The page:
Exception Report Prepared for Highways Authority Director Approval

For those cases where the Designer and the Audit Team cannot agree on appropriate means of addressing a safety problem identified by the audit, a report that details any reasons for not accepting audit recommendations must be prepared on each disputed item in the audit report.

These reports should be submitted by the Scheme Manager to the Director of the highway authority for a decision. The final decision to accept or reject the disputed recommendations rests with the Highway Authority. It must address only those items in the Audit Report for which agreement cannot be reached.

This report lists the problem/recommendation that is not accepted, assesses the likely risk of injury from it if road users fail to cope because of the problem, and formally accepts this risk by getting the Director of the local highway authority or delegated person as identified in local policies to sign a statement within the Exception Report formally accepting the risk. The reason for this is that the highway authority is likely to have to pay compensation to a claimant following an injury collision resulting from the problem, the subject of the Exception Report. The Scheme Manager, therefore, needs to be reasonably assured that the risks associated with the problem are relatively small or not justifiable in relation to the size of the scheme and the budget allocation.


Decision Documented and Copied to Relevent Parties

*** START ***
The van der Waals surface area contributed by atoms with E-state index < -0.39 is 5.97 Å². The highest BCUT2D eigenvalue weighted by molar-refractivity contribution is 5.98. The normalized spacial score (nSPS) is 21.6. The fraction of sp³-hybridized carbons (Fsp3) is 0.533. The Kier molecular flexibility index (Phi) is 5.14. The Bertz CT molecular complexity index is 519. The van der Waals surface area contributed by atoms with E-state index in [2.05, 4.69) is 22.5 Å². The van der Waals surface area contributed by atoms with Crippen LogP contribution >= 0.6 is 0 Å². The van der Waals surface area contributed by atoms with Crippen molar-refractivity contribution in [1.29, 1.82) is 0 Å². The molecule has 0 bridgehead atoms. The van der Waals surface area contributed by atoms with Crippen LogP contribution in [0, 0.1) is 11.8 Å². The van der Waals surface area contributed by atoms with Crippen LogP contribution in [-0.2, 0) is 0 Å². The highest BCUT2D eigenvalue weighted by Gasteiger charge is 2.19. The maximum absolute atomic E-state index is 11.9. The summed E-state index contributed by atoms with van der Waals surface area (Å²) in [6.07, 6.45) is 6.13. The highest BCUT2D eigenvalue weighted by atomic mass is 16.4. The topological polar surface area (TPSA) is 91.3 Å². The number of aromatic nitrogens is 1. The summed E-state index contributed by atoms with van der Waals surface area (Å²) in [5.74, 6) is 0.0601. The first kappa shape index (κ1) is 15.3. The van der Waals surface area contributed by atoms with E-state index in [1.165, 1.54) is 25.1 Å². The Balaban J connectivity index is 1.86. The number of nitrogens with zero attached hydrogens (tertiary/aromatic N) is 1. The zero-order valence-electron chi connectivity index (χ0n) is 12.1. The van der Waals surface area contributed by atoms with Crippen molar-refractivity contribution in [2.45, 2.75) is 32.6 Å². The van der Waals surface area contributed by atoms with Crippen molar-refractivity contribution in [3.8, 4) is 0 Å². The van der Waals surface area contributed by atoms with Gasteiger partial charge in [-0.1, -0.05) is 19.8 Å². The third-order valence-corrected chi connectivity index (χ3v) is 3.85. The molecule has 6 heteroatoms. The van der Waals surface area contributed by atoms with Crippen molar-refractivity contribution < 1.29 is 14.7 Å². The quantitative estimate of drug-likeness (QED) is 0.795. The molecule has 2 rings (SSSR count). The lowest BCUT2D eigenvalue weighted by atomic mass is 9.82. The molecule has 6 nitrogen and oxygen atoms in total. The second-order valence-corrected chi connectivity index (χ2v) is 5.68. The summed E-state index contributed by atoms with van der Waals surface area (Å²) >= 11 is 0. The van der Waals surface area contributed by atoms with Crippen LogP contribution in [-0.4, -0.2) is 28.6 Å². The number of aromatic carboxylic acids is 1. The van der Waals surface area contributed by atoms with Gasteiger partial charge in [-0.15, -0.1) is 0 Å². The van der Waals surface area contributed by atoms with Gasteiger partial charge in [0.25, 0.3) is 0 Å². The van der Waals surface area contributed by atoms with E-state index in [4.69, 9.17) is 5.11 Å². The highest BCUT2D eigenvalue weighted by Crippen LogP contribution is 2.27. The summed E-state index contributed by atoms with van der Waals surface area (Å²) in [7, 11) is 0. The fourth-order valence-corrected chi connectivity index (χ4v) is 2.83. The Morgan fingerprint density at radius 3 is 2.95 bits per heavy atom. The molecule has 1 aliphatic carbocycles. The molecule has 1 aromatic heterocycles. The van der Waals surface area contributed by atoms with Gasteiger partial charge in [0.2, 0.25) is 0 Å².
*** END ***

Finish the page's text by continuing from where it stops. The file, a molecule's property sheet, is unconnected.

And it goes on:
Should the safety audit report be accepted in its entirety by the Scheme Manager, the design team should be instructed to incorporate the recommendations within the design, or the contractor instructed to make the recommended alterations to the newly constructed scheme. This decision should be copied to the design team (for a post-construction audit), the client (if a Developer scheme) and the audit team for future reference.

DMRB does not give any specific advice on the length of time that the Road Safety Audit report should be retained. It only makes reference to the ‘shelf life’ of an audit. Various organisations have their own policies on the retention period of design critical reference documents. An audit report is such a document and is a matter of public record and may be used as evidence in future injury claims. It should be retained by the design/contracting organisation as part of the project Health and Safety File be reviewed at the various stages of the construction process, and on completion of the contract passed to the highway authority for long term storage..

It is recommended that accessible copies of audit reports should be available for 25 years after the scheme opening. This covers the possibility of a foetus in the womb suffering an injury in a road traffic collision for a newly opened scheme. UK Law allows for an injured party to come of age when they can make a claim e.g. 18. Then they have a number of years to lodge a claim and time for it to get to court. Which make a total of 25 years from opening.